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Housing Undocumented Children Draws Support, Protest In Arizona Town

PHOTO: The thought of housing undocumented children brought people, both supporters and opponents, to the streets of Oracle, Arizona this week. Photo courtesy of Frank Pierson.
PHOTO: The thought of housing undocumented children brought people, both supporters and opponents, to the streets of Oracle, Arizona this week. Photo courtesy of Frank Pierson.
July 17, 2014

ORACLE, Ariz. - Housing undocumented children is causing public displays of both protest and support in communities in the Southwest, including Oracle, Arizona, located about 100 miles north of the border of the U.S. and Mexico.

Frank Pierson lives in Oracle and is the president of the St. Helen Catholic Church parish council. He supports the care and treatment of undocumented children who may be temporarily housed in his town, but acknowledges those opposed to helping the kids until their immigration status is determined are angry.

"Having seen the level of ugly vitriol provoked by the possibility that 40 children would arrive on a bus was awful," says Pierson. "It really, frankly, horrified me to see that embodied."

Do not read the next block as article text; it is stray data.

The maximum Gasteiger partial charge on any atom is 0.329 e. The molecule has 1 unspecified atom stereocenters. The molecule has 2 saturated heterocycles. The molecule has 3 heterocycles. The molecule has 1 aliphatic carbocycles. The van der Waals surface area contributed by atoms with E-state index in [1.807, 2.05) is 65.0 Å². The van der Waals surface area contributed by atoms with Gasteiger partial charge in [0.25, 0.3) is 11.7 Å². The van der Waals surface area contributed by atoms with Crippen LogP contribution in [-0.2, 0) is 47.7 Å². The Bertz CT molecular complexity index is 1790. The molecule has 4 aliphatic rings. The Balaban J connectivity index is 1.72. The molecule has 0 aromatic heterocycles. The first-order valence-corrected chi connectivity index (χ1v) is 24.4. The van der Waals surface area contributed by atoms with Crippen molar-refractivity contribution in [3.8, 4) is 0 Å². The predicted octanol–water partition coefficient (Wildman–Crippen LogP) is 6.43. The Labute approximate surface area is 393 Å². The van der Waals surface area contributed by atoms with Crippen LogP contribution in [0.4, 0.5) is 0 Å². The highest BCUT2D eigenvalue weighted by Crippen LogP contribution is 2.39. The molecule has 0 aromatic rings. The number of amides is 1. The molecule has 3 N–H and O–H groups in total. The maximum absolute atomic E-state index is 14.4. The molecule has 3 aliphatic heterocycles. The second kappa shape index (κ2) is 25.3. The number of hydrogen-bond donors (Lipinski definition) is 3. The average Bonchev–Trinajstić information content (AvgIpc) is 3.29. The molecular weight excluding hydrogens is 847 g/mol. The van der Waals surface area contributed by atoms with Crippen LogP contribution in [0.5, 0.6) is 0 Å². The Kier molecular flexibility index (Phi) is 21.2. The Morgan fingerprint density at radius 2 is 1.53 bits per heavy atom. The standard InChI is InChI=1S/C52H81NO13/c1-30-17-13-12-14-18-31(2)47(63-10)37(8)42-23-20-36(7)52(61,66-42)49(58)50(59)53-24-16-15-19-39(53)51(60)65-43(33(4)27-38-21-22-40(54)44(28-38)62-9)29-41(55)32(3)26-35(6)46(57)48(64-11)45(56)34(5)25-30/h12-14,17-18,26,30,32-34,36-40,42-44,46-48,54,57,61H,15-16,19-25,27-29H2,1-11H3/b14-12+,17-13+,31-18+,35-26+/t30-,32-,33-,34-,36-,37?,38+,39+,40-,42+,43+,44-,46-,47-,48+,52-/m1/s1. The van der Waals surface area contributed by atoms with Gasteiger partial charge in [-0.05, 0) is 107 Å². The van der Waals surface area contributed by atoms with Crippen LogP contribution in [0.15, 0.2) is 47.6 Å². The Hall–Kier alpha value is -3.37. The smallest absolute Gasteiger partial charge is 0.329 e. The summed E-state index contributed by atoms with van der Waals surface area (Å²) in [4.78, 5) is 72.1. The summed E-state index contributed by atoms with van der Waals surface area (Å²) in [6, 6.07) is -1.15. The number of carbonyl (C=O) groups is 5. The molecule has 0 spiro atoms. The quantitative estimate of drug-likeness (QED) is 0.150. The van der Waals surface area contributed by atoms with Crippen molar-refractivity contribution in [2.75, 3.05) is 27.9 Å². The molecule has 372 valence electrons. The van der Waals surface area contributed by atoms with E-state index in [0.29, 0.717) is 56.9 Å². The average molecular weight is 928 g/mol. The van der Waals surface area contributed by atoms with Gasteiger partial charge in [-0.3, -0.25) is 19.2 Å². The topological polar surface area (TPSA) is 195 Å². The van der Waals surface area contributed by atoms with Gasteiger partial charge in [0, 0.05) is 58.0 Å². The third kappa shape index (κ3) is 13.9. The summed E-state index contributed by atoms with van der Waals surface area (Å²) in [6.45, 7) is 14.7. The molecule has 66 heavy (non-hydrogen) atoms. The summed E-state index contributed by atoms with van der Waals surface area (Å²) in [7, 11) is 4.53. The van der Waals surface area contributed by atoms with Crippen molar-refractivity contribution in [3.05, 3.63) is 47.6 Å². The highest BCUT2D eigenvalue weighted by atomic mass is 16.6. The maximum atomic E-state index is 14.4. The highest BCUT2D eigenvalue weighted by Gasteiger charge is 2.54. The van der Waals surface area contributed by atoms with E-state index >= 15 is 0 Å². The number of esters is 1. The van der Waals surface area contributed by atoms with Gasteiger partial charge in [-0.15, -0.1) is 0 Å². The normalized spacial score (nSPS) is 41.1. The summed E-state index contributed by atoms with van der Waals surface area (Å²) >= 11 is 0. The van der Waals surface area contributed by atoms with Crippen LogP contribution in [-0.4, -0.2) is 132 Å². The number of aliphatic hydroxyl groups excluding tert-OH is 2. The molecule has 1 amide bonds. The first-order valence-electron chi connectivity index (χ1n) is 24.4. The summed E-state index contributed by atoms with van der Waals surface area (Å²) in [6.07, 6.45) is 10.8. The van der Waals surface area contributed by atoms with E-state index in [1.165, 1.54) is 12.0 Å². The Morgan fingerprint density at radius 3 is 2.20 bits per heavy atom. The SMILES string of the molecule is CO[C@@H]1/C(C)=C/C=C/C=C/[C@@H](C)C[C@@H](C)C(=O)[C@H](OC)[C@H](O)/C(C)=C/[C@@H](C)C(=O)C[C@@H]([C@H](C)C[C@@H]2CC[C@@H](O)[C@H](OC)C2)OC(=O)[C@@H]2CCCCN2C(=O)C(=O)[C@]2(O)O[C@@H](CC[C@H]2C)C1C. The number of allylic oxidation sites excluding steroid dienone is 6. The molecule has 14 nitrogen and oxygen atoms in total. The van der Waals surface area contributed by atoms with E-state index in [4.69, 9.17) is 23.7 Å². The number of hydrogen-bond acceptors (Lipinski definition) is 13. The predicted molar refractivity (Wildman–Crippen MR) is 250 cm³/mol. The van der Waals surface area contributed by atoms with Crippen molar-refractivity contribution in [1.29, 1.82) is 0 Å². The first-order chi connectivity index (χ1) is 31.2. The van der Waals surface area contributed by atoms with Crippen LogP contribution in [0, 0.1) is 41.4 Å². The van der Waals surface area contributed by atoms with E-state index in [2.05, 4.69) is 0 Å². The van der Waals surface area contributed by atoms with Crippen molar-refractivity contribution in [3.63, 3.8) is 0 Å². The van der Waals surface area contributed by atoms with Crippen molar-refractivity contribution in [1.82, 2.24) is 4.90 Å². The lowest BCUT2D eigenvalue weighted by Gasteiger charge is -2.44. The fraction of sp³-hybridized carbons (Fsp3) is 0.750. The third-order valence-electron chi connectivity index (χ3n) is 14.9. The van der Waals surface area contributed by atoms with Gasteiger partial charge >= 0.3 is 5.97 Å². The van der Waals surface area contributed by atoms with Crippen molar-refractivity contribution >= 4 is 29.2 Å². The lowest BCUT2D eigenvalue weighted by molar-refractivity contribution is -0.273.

Earlier this week, Pierson says at least 200 people gathered in the center of Oracle to welcome a bus carrying undocumented children. The bus did not show up as planned, but Pierson says opponents were armed, behaved like a militia, and planned to block the bus from entering town.

Pierson says he believes the children entering the U.S. should be considered refugees because of dangerous conditions in their home countries in Central America.

"They're leaving nation-states where the conditions are full of violence and other social disorder," says Pierson. "The default position needs to be to treat these children as refugees."

According to the Department of Homeland Security, refugee status or asylum may be granted to people outside of their country who are unable or unwilling to return home because they face serious harm.

President Obama has called the influx of tens of thousands of undocumented children into the U.S. a humanitarian crisis. Republicans say the president's immigration policies are largely responsible for attracting more undocumented immigrants.

Troy Wilde, Public News Service - AZ